A Court for Kangaroos -By Chidi Anselm Odinkalu

Chidi Anselm Odinkalu


“Because judges are part of government, acting on our behalf, we are entitled to require them to abandon their priesthood and to present their activities for assessment by laymen.” David Pannick, KC, Judges, p. 17 (1987)

The Guardian’s obituary on Bernard Levin, the celebrated Times columnist who died in 2004 after a long battle with Alzheimer’s disease, described him as “a passionate and eclectic journalist with a legendary capacity for work, whose career made him a host of friends – and enemies.” Among these enemies, few were as determined as the legal profession.

David Pannick, KC, recalls that Mr. Levin’s settled view was that “the legal profession had an infinite capacity for deluding itself.” He had good reason. When Rayner Goddard retired as Lord Chief Justice in 1958, Bernard Levin’s evisceration of his judicial record inspired “a clandestine meeting at which the higher judiciary considered whether the uppity columnist might be done for criminal libel.” The idea was eventually dropped.

At Lord Goddard’s death in May 1971, leading members of the legal profession lined up to exalt his memory. In one of his less durable predictions, Lord Denning infamously foresaw that Goddard would “go down in our annals as one of the greatest Chief Justices.” Bernard Levin differed, describing Lord Goddard’s tenure in the office of Lord Chief Justice as a “calamity” and his conduct on the bench as “unjudicial.”

For his gumption, Mr. Levin suffered condemnation from the legal profession and “after the 1971 piece appeared Levin’s application to join the Garrick (Club) was blackballed, supposedly a sort of revenge.” The legal profession provided a sizeable chunk of the membership of the club.

In the quarter century after Goddard’s death, the public came around to Mr. Levin’s viewpoint. Lord Goddard’s clerk, Arthur Harris, would disclose that he always had “to take a spare pair of the standard striped trousers to court on sentencing days” because “when condemning a youth to be flogged or hanged, Goddard always ejaculated.”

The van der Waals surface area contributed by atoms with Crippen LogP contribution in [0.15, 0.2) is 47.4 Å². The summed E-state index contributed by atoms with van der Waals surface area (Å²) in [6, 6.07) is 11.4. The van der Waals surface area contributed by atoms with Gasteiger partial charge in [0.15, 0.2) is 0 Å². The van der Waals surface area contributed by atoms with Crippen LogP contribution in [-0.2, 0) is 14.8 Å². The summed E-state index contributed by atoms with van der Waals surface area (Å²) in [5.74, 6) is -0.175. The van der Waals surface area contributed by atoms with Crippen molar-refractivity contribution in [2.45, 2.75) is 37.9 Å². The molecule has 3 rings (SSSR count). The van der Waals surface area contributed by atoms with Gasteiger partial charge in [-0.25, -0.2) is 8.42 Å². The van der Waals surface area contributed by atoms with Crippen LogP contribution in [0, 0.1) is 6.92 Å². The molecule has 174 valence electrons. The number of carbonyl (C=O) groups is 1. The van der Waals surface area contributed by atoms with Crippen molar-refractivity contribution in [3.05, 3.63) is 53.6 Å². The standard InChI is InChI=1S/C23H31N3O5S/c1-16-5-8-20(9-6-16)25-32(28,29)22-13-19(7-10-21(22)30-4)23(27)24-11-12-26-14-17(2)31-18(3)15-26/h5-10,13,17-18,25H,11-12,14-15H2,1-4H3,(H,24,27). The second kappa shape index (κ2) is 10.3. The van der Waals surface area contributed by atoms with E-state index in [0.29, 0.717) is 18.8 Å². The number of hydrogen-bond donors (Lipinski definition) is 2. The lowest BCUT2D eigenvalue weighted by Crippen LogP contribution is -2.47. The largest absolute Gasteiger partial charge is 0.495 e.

The judiciary also had reason to revise its views. In 1998, the Court of Appeal set aside his 1952 conviction of Derek Bentley (who was subsequently hanged in 1953) because the language of his jury instructions were “not that of a judge but of an advocate.”

In Nigeria, the legal profession claims to be descended from England. Its inheritance from its colonial progenitors appear, however, to be a peculiarly tropicalized malignancy that condemns it to a preoccupation with navel gazing. In a season in which even senior-most judges of the highest courts of the land loudly lament the desecration of the values of an independent judiciary, the Nigerian Bar Association (NBA) seems bent on proving that the only courts of any worth are those created for Kangaroos.

Pauline Tallen’s is a defining case study. To be sure, Ms. Tallen is no ordinary citizen as such. She is a senior politician and a reasonably successful one. In 20 years between 1999 and 2019, she was a two-time Minister in Nigeria’s federal cabinet. In 2007, she was elected deputy governor of Plateau State, becoming the first woman to occupy that office in any of the 19 states of Northern Nigeria.

Sometime around 15 October, 2022, Ms. Tallen was a prized guest at the reunion of the Federal Government Girls College Bida. The event took place in Abuja. At the time, she was also the Minister for Women Affairs and Social Development in the cabinet of President Muhammadu Buhari.

On the margins of that encounter, Ms. Tallen encountered the media to whom she described a judgment of the Federal High Court as a “Kangaroo judgment”, opining that it “should be rejected by all well-meaning Nigerians.”